Joe Filyaw reflects on his years in law enforcement, from a young deputy sheriff to Jasper’s Chief of Police
Words by Terrell Manasco | Image by Al Blanton
He was 23 years old the first time he strapped on a gun and badge. From his early days as a sheriff’s deputy to his later years as a chief of police, Joe Filyaw exemplified a rugged professionalism and an unrelenting, old-school doggedness to get the job done, regardless.
Born in 1934 in Dora, Alabama, Joe was a young boy when his father was killed in a mining accident in DeBardelaben coal mines in Empire. After his mother remarried, the family moved to the Goodsprings area, where Joe attended T.W. Martin High School.
In the 1950s, Howard Turner kept the peace as Walker County Sheriff. He had only four deputies: D.C. Waldrop, Leo Murray, Jasper Stephenson, and Claude Reed. In 1957, Turner hired a fifth—Joe Filyaw. “Back then, there wasn’t any civil service. The sheriff appointed you and that was it,” Joe recalls. “It was all day and night until the job got done. You went home, tried to sleep, then you’d answer calls.”
Moonshining was a booming business back in the day. Many of those calls led to law officers raiding stills. “On a good weekend, we’d have about 55 prisoners,” Joe says. “Most of them were good folks who just made liquor to feed their families.”
When Turner left office, Joe worked as a Parrish police officer on nightshift, then as a deputy for Sheriff Brunner Nix. One day he got a call from Cordova mayor Bo Richardson, offering him a job. “I went to work as chief of police in ’61, I believe,” Joe says. “That’s where I met my wife, Rosemary.”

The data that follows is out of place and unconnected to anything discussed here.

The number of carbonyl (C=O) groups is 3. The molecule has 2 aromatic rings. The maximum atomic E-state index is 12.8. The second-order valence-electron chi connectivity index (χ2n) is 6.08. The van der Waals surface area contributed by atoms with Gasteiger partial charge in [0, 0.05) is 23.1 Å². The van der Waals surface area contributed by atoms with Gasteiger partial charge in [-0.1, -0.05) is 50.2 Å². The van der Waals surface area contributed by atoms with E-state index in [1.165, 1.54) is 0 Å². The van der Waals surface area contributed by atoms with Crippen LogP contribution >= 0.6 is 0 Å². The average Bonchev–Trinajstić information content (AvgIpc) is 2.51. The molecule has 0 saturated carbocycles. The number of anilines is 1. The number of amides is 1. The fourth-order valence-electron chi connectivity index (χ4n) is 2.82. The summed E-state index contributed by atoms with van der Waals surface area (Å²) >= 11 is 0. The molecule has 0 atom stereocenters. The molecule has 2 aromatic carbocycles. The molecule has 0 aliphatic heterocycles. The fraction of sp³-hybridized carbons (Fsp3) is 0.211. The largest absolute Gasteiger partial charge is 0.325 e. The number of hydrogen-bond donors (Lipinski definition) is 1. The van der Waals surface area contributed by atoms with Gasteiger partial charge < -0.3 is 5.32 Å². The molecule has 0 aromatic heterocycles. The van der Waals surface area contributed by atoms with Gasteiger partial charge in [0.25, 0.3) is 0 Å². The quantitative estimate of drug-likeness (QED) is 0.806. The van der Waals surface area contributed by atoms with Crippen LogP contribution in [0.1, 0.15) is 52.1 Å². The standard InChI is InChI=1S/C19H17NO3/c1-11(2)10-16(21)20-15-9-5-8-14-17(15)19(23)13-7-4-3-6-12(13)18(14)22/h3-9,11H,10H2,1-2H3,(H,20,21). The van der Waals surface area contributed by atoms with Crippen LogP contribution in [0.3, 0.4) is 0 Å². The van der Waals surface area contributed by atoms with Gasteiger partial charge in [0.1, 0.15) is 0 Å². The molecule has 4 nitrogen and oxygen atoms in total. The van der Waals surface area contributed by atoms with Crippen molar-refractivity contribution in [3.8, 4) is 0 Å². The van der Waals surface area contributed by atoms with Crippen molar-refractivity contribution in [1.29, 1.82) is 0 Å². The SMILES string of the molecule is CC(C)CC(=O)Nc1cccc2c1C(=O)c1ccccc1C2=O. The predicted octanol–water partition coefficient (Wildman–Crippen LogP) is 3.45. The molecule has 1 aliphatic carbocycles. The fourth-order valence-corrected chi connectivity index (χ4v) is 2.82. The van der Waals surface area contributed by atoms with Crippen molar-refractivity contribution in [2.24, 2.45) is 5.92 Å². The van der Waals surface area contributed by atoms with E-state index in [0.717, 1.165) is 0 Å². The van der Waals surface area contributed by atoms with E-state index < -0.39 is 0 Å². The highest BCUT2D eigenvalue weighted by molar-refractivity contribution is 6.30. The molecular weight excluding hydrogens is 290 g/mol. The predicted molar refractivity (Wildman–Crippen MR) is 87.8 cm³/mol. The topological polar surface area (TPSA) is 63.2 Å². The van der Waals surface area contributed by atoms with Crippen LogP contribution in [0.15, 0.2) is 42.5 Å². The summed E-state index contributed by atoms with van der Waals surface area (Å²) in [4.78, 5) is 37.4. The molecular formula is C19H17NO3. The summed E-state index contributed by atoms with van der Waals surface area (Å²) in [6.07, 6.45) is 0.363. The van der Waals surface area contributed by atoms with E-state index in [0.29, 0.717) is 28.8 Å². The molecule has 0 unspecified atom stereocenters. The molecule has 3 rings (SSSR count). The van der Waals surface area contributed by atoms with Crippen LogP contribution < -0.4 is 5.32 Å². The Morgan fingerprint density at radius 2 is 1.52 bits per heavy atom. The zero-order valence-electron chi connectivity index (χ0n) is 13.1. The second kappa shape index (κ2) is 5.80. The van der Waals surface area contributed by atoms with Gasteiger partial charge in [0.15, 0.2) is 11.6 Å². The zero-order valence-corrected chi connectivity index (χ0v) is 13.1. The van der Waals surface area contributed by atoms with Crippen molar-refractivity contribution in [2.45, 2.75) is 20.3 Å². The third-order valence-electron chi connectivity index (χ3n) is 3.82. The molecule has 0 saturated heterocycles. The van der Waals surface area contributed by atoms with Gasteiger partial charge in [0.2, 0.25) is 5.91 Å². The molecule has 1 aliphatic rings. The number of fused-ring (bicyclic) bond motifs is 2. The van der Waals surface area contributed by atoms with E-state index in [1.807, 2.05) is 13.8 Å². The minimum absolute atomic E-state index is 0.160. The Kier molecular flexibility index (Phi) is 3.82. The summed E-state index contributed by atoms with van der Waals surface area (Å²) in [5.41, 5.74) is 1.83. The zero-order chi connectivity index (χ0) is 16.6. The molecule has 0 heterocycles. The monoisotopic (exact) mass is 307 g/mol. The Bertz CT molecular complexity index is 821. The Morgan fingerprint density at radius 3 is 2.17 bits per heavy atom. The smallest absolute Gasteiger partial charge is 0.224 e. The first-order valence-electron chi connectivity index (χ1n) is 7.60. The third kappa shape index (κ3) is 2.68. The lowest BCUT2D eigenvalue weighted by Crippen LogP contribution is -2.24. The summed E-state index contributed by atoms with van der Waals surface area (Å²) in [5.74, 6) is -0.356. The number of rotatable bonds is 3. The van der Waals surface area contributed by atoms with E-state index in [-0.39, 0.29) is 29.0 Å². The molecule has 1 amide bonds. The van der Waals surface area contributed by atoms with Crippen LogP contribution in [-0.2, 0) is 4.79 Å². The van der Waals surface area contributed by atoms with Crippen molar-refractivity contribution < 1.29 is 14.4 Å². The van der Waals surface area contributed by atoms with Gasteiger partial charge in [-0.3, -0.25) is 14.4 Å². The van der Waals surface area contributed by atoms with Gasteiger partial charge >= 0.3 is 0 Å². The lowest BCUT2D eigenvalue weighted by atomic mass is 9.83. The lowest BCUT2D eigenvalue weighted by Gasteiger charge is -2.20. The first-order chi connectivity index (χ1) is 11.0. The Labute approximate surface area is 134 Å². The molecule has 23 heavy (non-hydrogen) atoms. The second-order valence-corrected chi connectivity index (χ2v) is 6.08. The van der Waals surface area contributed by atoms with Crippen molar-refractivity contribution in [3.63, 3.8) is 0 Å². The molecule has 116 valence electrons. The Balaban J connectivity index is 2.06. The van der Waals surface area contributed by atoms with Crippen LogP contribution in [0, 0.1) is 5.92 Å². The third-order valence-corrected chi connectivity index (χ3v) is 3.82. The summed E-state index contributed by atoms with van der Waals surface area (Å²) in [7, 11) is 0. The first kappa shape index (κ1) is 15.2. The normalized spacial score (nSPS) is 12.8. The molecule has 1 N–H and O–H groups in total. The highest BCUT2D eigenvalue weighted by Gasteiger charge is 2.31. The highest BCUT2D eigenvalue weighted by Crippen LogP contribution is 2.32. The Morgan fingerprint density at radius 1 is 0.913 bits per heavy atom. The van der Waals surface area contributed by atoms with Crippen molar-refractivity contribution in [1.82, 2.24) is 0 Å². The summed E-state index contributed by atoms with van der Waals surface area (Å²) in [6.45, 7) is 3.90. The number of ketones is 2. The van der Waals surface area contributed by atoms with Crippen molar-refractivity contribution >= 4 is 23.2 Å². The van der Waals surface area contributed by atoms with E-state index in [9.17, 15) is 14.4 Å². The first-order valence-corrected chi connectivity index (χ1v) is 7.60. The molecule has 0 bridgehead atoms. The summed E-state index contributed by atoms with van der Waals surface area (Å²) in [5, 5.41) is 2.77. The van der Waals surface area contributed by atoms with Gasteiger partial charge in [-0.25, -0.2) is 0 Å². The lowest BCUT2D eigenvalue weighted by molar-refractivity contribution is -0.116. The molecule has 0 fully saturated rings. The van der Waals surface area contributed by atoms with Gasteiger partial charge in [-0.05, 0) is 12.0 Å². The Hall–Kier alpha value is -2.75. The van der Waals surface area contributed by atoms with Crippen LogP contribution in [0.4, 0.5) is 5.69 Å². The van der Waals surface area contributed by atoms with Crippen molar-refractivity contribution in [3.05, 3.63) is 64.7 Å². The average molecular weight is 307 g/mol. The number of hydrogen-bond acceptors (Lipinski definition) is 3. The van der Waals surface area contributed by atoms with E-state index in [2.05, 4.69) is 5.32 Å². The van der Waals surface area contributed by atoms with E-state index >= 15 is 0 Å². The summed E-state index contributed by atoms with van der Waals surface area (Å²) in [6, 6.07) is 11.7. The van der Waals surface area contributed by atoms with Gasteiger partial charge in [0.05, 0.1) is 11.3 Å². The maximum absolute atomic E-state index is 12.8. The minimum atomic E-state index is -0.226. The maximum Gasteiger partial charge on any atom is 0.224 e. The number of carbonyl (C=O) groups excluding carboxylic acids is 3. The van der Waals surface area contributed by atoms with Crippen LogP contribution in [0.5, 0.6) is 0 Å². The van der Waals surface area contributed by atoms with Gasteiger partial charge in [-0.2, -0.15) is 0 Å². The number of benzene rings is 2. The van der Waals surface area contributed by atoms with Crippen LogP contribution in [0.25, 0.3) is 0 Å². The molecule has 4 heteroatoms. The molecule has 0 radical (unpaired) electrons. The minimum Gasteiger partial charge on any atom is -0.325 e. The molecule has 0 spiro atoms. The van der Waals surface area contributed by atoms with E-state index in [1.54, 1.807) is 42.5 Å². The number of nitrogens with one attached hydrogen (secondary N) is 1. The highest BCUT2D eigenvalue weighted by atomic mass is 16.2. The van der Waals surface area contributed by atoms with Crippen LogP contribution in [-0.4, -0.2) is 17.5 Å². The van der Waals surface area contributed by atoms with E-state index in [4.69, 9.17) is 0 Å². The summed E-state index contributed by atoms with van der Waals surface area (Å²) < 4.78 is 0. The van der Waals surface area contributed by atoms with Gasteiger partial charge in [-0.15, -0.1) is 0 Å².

After a couple of years as police chief, Joe was hired as Sheriff Blanton Bennett’s chief deputy, which reunited him with his friend Leo Murray. When Bennett’s term was up, both had to find other jobs. “Leo went to work for the city (Jasper Police Department) first, then he got me to come over around ’67,” Joe says.
At that time, there weren’t as many officers on the force, and communication technology was less sophisticated than it is today. “I think they had ten officers and two meter-maids downtown,” Joe says. “We didn’t have walkie-talkies. We had one radio communication system and it was tied in with the state. The police cars had one light on top and a spotlight on the side.”
During his career with the Jasper Police Department, Joe consistently proved his skills as a leader and received numerous rank promotions. When Leo Murray died of cancer in 1976, Joe was appointed chief of police, an office he held for 20 years.
From the moment he first donned a patrolman’s uniform until the day he retired as chief in 1996, Joe watched the city of Jasper go through numerous changes. Technology improved and highways were completed, adding more through traffic and bringing new businesses to the area.
“It was a growing time. I enjoyed it. We got to help a lot of people,” he says simply, with no hint of braggadocio in his voice. For Joe Filyaw, summa cum laude graduate of the Old School, it was never about recognition or power or respect.
It was about going out there and doing it over and over, every day, until the job gets done. 78